- small stellated dodecahedron: mono, 4-color, alt. 4-color, 6-color
- great dodecahedron: mono, 4-color, alt. 4-color, 6-color
- great stellated dodecahedron: mono, 4-color, alt. 4-color, 6-color
- great icosahedron: mono, 5-color

For the cube, the six faces can be colored with just three colors if opposite faces are given the same color. The result is a 3-colored cube.

The eight faces of the octahedron can be colored in two ways. A 2-colored octahedron has a kind of "checker-board" pattern where the four faces of one color are in the planes of a tetrahedron. (A two-coloring of the faces of a polyhedron is always possible when an even number of faces meet at each vertex.) Alternatively, in the 4-colored octahedron, opposite faces are given the same color, so two faces of the same color never meet at a vertex. By duality, coloring the faces of an octahedron is equivalent to coloring the vertices of a cube, there is a corresponding 2-coloring and 4-coloring to the vertices of a cube.

For the twelve faces of the dodecahedron, four colors suffice (three faces of each color) as shown above. The 4-colored dodecahedron is chiral; it has one group of three like-colored faces arranged around each of the four 3-fold tetrahedral symmetry axes. In the above figure, we are looking down the axis for the red faces. Alternatively, a 6-colored dodecahedron has opposite faces of a common color. When extending the colored face planes to make a stellation, different colorings bring out different aspects of the structure, depending on the way in which the extended faces meet. An alternative 4-coloring of the dodecahedron with a tetrahedral arrangement puts groups of three of the same color together, which is a nice coloring for many of the tetrahedral stellations of the dodecahedron.

The twenty faces of the icosahedron can be colored as five groups of four. The 5-colored icosahedron is chiral and each group of four like-colored faces lie in the plane of a tetrahedron. So it is the interior of the compound of five tetrahedra. These colorings make for very attractive versions of the 59 stellations of the icosahedron.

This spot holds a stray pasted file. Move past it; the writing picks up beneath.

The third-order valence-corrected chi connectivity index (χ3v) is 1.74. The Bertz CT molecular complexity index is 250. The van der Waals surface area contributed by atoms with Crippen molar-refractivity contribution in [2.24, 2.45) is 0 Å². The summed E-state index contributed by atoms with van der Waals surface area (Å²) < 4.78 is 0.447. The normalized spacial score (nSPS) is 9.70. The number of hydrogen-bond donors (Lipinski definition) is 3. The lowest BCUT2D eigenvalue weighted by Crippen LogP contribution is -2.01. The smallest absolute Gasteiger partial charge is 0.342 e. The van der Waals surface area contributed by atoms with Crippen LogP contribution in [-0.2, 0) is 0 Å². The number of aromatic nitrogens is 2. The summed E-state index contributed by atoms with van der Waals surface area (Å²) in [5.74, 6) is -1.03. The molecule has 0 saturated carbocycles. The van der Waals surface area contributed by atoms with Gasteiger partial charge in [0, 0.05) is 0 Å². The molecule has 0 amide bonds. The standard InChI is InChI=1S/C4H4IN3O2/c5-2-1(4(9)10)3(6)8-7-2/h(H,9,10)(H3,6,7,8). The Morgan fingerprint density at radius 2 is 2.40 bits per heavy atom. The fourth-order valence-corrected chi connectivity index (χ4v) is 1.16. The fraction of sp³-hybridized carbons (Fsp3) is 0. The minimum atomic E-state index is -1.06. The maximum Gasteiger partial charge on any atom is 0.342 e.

The four Kepler-Poinsot polyhedra are stellations of the dodecahedron or icosahedron and make nice examples of the above coloring methods:

Coloring
the edges of a dodecahedron or icosahedron is equivalent to coloring the
faces of a rhombic triacontahedron.
This follows from the way a
dodecahedron can be inscribed in a rhombic triacontahedron with the
dodecahedron edges being the short diagonals of the rhombic faces. Similarly,
an
icosahedron can be inscribed in a rhombic triacontahedron with the
icosahedron edges being the long diagonals of the rhombic faces. There
is a beautiful
5-colored
rhombic triacontahedron which is the
interior of the compound of five cubes. Other stellations
of the rhombic triacontahedron look very attractive when colored with
this pattern.

Combining two of the above patterns, we find there are two nice ways to 5-color the rhombic enneacontahedron, one chiral and one reflexible.

Finally, an interesting 3-coloring of the faces of a rhombic triacontahedron has been pointed out to me recently by John Dalbec. It is chiral, with three 2-fold symmetry axes. To visualize it, notice that each color comes in two "chains" of five faces, and the centers of these six chains are six faces which lie in the planes of a cube. (These six faces are penetrated by the 2-fold axes of the coloring. There are also four 3-fold axes which permute the colors.)